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PGCE Students go down to the Woods in Waringstown!


On a very cold February morning, just before ‘The Beast from the East’ struck, the PGCE students accompanied by Dr Richard Greenwood and Mrs Diane McClelland made their way down to the woods beside Waringstown Primary School to take part in a Forest School session with the school’s Year 4 children.  This fitted in well with the students’ focus on outdoor learning in Key Stage 1.

After a welcome by the school’s principal Mr Carl McCambley, vice-principal Mr Martin Gault gave the students a brief outline of how Waringstown became a Forest School Champion with evidence of their development over the last few years.  Following this the students and the year four children set to work outside!

Having previously been taken on a walk around the perimeter of the school and viewing drone footage of the school site, the children in groups were given the challenge of creating a map of their school grounds using any natural materials they could find.  The benefits of this learning experience were evident for children and students alike.

Reflecting on the session one of the PG students, Sorcha Haider, highlighted how useful it had been, claiming: “ I have always been interested in the concept of ‘Forest Schools’, so to experience it first hand was fantastic. The setting of Waringstown Primary lends itself unbelievably well to providing outdoor learning experiences for children but I also now realise that even with a limited area and with only natural resources, the opportunities for all groups of children to learn are vast. Although previously concerned about the elements of risk that might be involved, I can now see the simplicity of organising an appropriate learning experience once children have grasped three or four simple ground rules (boundaries, whistle etc.) I was encouraged by the engagement and enthusiasm of the children and found that compared to the classroom, they demanded little or no adult involvement as there were so few issues they couldn't solve themselves. The discussion among group members in the planning and gathering of resources was amazing to observe and the decision-making and problem-solving skills were evident throughout.”

Another student, Rachel McCrossan, also felt the experience had been useful in developing so many skills for the children as well as effectively connecting their learning to a variety of areas within the NI Curriculum:  “What an insightful morning! From creating boundaries to map building using sticks, stones and moss (to name a few of the ingredients), the children were completely enthralled by their third Forest School experience!  They explored the idea of a bird’s eye view of their school, and it quickly became apparent, as we have been studying in class, how outdoor learning naturally connects all areas of the curriculum. Indeed, the children illustrated many of the cross curricular and thinking skills and personal capabilities outlined in the NIC. Their creativity and teamwork skills were particularly evident throughout as they interpreted the task in their own ways and actively combined their individual ideas in practice. They took little notice of the adults around them, instead taking complete ownership of the learning experience themselves.” Rachel went on to say how insightful she had found the experience working with older children from KS1:  “Having previously been involved in working with Nursery age children during Forest School sessions, I found it particularly beneficial to discover how the children's skill set can be developed as they progress up the school. It was especially interesting to observe the children engaging in the plenary, coming up with purposeful questions whilst reflecting on and evaluating their creations.  For example, one child asked, ‘If you had more surface area, what would you add to your map?’, encouraging her peers to consider an extra dimension which they may not have done otherwise. The children responded with explanatory and visual representations, whilst questions were open ended and approached in a relaxed manner rather than directed from the teacher. In this way the children demonstrated their willingness to describe step by step processes, valuing and explaining each child’s input throughout. Seeing the value of such an approach in practice has also made me more aware of how easily a topic being studied indoors can be greatly enhanced outdoors, which has encouraged me to look for opportunities to make these links in the future.”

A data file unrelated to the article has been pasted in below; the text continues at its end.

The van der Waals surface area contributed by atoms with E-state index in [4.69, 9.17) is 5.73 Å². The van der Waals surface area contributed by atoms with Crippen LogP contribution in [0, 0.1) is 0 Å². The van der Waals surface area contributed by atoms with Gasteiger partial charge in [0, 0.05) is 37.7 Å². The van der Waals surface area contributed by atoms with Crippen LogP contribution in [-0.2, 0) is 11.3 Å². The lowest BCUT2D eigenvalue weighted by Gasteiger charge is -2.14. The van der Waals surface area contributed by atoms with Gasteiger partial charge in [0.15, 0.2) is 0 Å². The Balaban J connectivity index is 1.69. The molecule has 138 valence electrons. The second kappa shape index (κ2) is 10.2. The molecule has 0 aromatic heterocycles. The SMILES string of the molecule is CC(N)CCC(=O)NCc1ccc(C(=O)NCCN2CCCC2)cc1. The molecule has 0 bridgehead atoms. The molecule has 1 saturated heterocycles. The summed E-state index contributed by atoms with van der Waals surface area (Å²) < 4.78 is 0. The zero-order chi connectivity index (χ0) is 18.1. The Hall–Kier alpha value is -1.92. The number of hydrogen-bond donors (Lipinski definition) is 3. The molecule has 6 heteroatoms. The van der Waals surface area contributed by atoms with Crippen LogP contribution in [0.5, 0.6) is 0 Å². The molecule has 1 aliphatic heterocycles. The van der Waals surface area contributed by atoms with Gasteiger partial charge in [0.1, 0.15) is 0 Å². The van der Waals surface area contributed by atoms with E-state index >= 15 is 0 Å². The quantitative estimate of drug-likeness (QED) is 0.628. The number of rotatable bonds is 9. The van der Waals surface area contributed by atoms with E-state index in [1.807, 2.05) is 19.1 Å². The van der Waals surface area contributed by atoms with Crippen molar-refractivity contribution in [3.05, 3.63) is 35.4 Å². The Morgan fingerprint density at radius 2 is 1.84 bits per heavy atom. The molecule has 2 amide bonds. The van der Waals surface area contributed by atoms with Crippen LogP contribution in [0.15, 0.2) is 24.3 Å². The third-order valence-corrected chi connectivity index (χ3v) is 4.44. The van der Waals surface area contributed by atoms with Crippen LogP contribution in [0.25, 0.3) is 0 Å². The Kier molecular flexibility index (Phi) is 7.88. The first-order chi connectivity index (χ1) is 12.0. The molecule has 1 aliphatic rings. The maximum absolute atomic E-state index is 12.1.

A third student, Stacey Eakin, found the rule setting as well as the group plenary particularly useful strategies.  Stacey commented: “ I observed the importance of setting clear boundaries and rules at the outset of the lesson and the importance of giving children the opportunity to present their work to the class at the end of the lesson, boosting children's self-esteem and enhancing self-evaluative and reflective skills.”   The last word belongs to Stacey who went on to sum up the day, enthusiastically asserting: “Overall, a fantastic and informative experience that has left me intrigued to learn more about outdoor learning and interested in discovering more ideas for outdoor lessons that I could perhaps implement within my next SBW placement!”

More information regarding Forest Schools can be obtained from the NIFSA website: http://nifsa.org.uk/

 

 

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